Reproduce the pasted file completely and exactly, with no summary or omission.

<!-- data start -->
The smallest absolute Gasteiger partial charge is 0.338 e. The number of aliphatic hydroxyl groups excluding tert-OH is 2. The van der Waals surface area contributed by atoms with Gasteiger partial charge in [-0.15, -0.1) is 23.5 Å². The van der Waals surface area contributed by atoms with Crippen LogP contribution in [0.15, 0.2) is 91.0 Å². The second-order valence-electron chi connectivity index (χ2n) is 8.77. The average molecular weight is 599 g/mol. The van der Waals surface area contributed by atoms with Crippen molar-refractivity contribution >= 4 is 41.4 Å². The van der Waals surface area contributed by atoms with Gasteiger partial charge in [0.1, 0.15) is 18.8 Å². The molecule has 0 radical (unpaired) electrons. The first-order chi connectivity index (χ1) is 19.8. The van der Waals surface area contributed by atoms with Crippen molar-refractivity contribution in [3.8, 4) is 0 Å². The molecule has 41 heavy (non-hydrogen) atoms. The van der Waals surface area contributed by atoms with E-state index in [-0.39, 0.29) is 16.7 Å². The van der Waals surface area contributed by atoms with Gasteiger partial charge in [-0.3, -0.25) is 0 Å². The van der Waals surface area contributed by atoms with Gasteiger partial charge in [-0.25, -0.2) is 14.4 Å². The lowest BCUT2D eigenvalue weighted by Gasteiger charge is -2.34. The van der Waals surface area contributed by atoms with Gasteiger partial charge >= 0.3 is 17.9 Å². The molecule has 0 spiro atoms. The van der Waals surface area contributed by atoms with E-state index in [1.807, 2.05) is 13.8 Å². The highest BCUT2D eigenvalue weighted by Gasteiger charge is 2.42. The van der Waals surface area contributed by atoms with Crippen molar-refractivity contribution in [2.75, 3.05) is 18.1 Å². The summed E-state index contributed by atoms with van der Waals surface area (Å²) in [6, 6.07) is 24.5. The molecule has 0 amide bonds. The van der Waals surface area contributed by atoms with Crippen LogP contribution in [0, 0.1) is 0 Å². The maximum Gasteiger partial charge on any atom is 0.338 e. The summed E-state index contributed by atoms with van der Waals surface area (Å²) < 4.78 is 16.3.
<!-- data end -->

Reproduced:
The smallest absolute Gasteiger partial charge is 0.338 e. The number of aliphatic hydroxyl groups excluding tert-OH is 2. The van der Waals surface area contributed by atoms with Gasteiger partial charge in [-0.15, -0.1) is 23.5 Å². The van der Waals surface area contributed by atoms with Crippen LogP contribution in [0.15, 0.2) is 91.0 Å². The second-order valence-electron chi connectivity index (χ2n) is 8.77. The average molecular weight is 599 g/mol. The van der Waals surface area contributed by atoms with Crippen molar-refractivity contribution >= 4 is 41.4 Å². The van der Waals surface area contributed by atoms with Gasteiger partial charge in [0.1, 0.15) is 18.8 Å². The molecule has 0 radical (unpaired) electrons. The first-order chi connectivity index (χ1) is 19.8. The van der Waals surface area contributed by atoms with Crippen molar-refractivity contribution in [3.8, 4) is 0 Å². The molecule has 41 heavy (non-hydrogen) atoms. The van der Waals surface area contributed by atoms with E-state index in [-0.39, 0.29) is 16.7 Å². The van der Waals surface area contributed by atoms with Gasteiger partial charge in [-0.3, -0.25) is 0 Å². The van der Waals surface area contributed by atoms with Gasteiger partial charge in [-0.25, -0.2) is 14.4 Å². The lowest BCUT2D eigenvalue weighted by Gasteiger charge is -2.34. The van der Waals surface area contributed by atoms with Gasteiger partial charge >= 0.3 is 17.9 Å². The molecule has 0 spiro atoms. The van der Waals surface area contributed by atoms with E-state index in [1.807, 2.05) is 13.8 Å². The highest BCUT2D eigenvalue weighted by Gasteiger charge is 2.42. The van der Waals surface area contributed by atoms with Crippen molar-refractivity contribution in [2.75, 3.05) is 18.1 Å². The summed E-state index contributed by atoms with van der Waals surface area (Å²) in [6, 6.07) is 24.5. The molecule has 0 amide bonds. The van der Waals surface area contributed by atoms with Crippen LogP contribution in [0, 0.1) is 0 Å². The maximum Gasteiger partial charge on any atom is 0.338 e. The summed E-state index contributed by atoms with van der Waals surface area (Å²) < 4.78 is 16.3.